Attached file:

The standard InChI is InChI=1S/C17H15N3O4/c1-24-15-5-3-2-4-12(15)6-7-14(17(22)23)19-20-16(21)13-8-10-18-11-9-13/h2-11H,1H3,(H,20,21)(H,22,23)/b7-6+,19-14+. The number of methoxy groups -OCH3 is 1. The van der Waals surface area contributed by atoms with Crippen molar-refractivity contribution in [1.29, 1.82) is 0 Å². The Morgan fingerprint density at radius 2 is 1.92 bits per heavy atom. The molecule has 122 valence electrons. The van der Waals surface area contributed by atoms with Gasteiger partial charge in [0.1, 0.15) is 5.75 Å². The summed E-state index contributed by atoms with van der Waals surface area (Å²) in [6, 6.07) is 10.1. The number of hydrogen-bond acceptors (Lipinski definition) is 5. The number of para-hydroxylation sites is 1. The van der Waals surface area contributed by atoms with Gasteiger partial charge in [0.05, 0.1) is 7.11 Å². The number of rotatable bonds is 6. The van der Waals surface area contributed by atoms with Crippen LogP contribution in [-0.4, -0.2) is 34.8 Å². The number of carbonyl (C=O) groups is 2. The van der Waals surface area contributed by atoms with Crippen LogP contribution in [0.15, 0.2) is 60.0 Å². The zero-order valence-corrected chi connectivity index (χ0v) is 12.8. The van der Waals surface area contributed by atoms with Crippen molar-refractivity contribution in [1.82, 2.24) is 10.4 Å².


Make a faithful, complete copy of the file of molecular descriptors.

The standard InChI is InChI=1S/C17H15N3O4/c1-24-15-5-3-2-4-12(15)6-7-14(17(22)23)19-20-16(21)13-8-10-18-11-9-13/h2-11H,1H3,(H,20,21)(H,22,23)/b7-6+,19-14+. The number of methoxy groups -OCH3 is 1. The van der Waals surface area contributed by atoms with Crippen molar-refractivity contribution in [1.29, 1.82) is 0 Å². The Morgan fingerprint density at radius 2 is 1.92 bits per heavy atom. The molecule has 122 valence electrons. The van der Waals surface area contributed by atoms with Gasteiger partial charge in [0.1, 0.15) is 5.75 Å². The summed E-state index contributed by atoms with van der Waals surface area (Å²) in [6, 6.07) is 10.1. The number of hydrogen-bond acceptors (Lipinski definition) is 5. The number of para-hydroxylation sites is 1. The van der Waals surface area contributed by atoms with Gasteiger partial charge in [0.05, 0.1) is 7.11 Å². The number of rotatable bonds is 6. The van der Waals surface area contributed by atoms with Crippen LogP contribution in [-0.4, -0.2) is 34.8 Å². The number of carbonyl (C=O) groups is 2. The van der Waals surface area contributed by atoms with Crippen LogP contribution in [0.15, 0.2) is 60.0 Å². The zero-order valence-corrected chi connectivity index (χ0v) is 12.8. The van der Waals surface area contributed by atoms with Crippen molar-refractivity contribution in [1.82, 2.24) is 10.4 Å².